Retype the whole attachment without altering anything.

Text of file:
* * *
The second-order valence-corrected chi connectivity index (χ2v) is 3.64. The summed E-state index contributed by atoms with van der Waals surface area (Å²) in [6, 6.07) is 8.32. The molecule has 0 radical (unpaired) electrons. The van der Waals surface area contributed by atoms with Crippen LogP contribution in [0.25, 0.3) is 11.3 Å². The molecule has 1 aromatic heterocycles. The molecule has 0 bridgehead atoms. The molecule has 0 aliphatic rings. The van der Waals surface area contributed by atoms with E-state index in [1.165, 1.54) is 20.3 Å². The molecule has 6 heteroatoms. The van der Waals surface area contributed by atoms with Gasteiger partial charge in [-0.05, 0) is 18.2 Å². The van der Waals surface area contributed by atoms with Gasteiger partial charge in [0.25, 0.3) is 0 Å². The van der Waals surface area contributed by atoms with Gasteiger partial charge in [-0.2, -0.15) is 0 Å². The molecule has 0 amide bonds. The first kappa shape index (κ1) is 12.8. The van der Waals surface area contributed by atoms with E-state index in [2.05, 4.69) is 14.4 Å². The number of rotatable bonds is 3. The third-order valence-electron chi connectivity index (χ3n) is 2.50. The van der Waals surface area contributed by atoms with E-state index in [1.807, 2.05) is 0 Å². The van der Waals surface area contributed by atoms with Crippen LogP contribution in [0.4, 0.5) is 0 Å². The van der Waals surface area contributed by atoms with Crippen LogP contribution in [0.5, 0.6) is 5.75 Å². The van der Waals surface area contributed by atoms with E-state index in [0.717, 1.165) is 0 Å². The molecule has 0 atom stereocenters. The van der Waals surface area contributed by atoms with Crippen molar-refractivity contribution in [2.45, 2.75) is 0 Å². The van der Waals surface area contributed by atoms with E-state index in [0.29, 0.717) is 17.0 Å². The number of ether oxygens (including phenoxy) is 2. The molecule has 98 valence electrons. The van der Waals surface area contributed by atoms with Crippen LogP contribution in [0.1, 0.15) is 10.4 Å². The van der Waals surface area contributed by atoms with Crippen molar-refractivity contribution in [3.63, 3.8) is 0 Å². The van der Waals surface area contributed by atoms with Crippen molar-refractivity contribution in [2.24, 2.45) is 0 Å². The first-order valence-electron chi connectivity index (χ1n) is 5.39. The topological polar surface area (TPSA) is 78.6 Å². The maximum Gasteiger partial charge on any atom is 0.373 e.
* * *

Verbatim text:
The second-order valence-corrected chi connectivity index (χ2v) is 3.64. The summed E-state index contributed by atoms with van der Waals surface area (Å²) in [6, 6.07) is 8.32. The molecule has 0 radical (unpaired) electrons. The van der Waals surface area contributed by atoms with Crippen LogP contribution in [0.25, 0.3) is 11.3 Å². The molecule has 1 aromatic heterocycles. The molecule has 0 bridgehead atoms. The molecule has 0 aliphatic rings. The van der Waals surface area contributed by atoms with E-state index in [1.165, 1.54) is 20.3 Å². The molecule has 6 heteroatoms. The van der Waals surface area contributed by atoms with Gasteiger partial charge in [-0.05, 0) is 18.2 Å². The van der Waals surface area contributed by atoms with Gasteiger partial charge in [0.25, 0.3) is 0 Å². The van der Waals surface area contributed by atoms with Gasteiger partial charge in [-0.2, -0.15) is 0 Å². The molecule has 0 amide bonds. The first kappa shape index (κ1) is 12.8. The van der Waals surface area contributed by atoms with E-state index in [2.05, 4.69) is 14.4 Å². The number of rotatable bonds is 3. The third-order valence-electron chi connectivity index (χ3n) is 2.50. The van der Waals surface area contributed by atoms with E-state index in [1.807, 2.05) is 0 Å². The van der Waals surface area contributed by atoms with Crippen LogP contribution in [0.4, 0.5) is 0 Å². The van der Waals surface area contributed by atoms with Crippen LogP contribution in [0.5, 0.6) is 5.75 Å². The van der Waals surface area contributed by atoms with E-state index in [0.717, 1.165) is 0 Å². The molecule has 0 atom stereocenters. The van der Waals surface area contributed by atoms with Crippen molar-refractivity contribution in [2.45, 2.75) is 0 Å². The van der Waals surface area contributed by atoms with E-state index in [0.29, 0.717) is 17.0 Å². The number of ether oxygens (including phenoxy) is 2. The molecule has 98 valence electrons. The van der Waals surface area contributed by atoms with Crippen LogP contribution in [0.1, 0.15) is 10.4 Å². The van der Waals surface area contributed by atoms with Crippen molar-refractivity contribution in [3.63, 3.8) is 0 Å². The van der Waals surface area contributed by atoms with Crippen molar-refractivity contribution in [2.24, 2.45) is 0 Å². The first-order valence-electron chi connectivity index (χ1n) is 5.39. The topological polar surface area (TPSA) is 78.6 Å². The maximum Gasteiger partial charge on any atom is 0.373 e.